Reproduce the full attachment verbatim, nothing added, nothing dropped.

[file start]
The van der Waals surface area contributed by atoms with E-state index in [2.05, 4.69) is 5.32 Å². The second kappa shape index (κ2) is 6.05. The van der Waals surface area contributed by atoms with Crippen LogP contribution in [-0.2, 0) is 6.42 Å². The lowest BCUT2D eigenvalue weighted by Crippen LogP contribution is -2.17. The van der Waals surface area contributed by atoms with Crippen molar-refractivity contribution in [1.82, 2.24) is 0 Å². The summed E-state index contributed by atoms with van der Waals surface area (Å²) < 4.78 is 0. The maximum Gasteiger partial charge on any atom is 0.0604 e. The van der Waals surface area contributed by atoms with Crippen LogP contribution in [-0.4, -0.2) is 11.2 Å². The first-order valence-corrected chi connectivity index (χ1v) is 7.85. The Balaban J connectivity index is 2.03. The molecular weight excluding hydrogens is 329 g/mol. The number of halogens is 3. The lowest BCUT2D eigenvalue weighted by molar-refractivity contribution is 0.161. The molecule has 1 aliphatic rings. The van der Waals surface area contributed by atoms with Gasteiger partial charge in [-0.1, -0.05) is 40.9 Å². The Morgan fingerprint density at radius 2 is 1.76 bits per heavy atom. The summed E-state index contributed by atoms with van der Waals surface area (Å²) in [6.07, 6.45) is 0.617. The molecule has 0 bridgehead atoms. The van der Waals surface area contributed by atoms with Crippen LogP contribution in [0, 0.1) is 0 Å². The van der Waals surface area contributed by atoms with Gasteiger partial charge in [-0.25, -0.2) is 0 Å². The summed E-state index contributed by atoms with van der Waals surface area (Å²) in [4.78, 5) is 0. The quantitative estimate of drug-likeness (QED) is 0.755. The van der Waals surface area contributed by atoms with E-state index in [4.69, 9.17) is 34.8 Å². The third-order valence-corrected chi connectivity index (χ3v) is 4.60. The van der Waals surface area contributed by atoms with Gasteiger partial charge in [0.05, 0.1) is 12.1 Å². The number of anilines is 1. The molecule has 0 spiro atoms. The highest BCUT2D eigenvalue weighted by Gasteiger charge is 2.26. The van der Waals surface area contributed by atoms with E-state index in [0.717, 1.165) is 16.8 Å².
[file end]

The van der Waals surface area contributed by atoms with E-state index in [2.05, 4.69) is 5.32 Å². The second kappa shape index (κ2) is 6.05. The van der Waals surface area contributed by atoms with Crippen LogP contribution in [-0.2, 0) is 6.42 Å². The lowest BCUT2D eigenvalue weighted by Crippen LogP contribution is -2.17. The van der Waals surface area contributed by atoms with Crippen molar-refractivity contribution in [1.82, 2.24) is 0 Å². The summed E-state index contributed by atoms with van der Waals surface area (Å²) < 4.78 is 0. The maximum Gasteiger partial charge on any atom is 0.0604 e. The van der Waals surface area contributed by atoms with Crippen LogP contribution in [-0.4, -0.2) is 11.2 Å². The first-order valence-corrected chi connectivity index (χ1v) is 7.85. The Balaban J connectivity index is 2.03. The molecular weight excluding hydrogens is 329 g/mol. The number of halogens is 3. The lowest BCUT2D eigenvalue weighted by molar-refractivity contribution is 0.161. The molecule has 1 aliphatic rings. The van der Waals surface area contributed by atoms with Gasteiger partial charge in [-0.1, -0.05) is 40.9 Å². The Morgan fingerprint density at radius 2 is 1.76 bits per heavy atom. The summed E-state index contributed by atoms with van der Waals surface area (Å²) in [6.07, 6.45) is 0.617. The molecule has 0 bridgehead atoms. The van der Waals surface area contributed by atoms with Crippen LogP contribution in [0, 0.1) is 0 Å². The van der Waals surface area contributed by atoms with Gasteiger partial charge in [-0.25, -0.2) is 0 Å². The summed E-state index contributed by atoms with van der Waals surface area (Å²) in [4.78, 5) is 0. The quantitative estimate of drug-likeness (QED) is 0.755. The van der Waals surface area contributed by atoms with E-state index in [4.69, 9.17) is 34.8 Å². The third-order valence-corrected chi connectivity index (χ3v) is 4.60. The van der Waals surface area contributed by atoms with Gasteiger partial charge in [0.05, 0.1) is 12.1 Å². The number of anilines is 1. The molecule has 0 spiro atoms. The highest BCUT2D eigenvalue weighted by Gasteiger charge is 2.26. The van der Waals surface area contributed by atoms with E-state index in [0.717, 1.165) is 16.8 Å².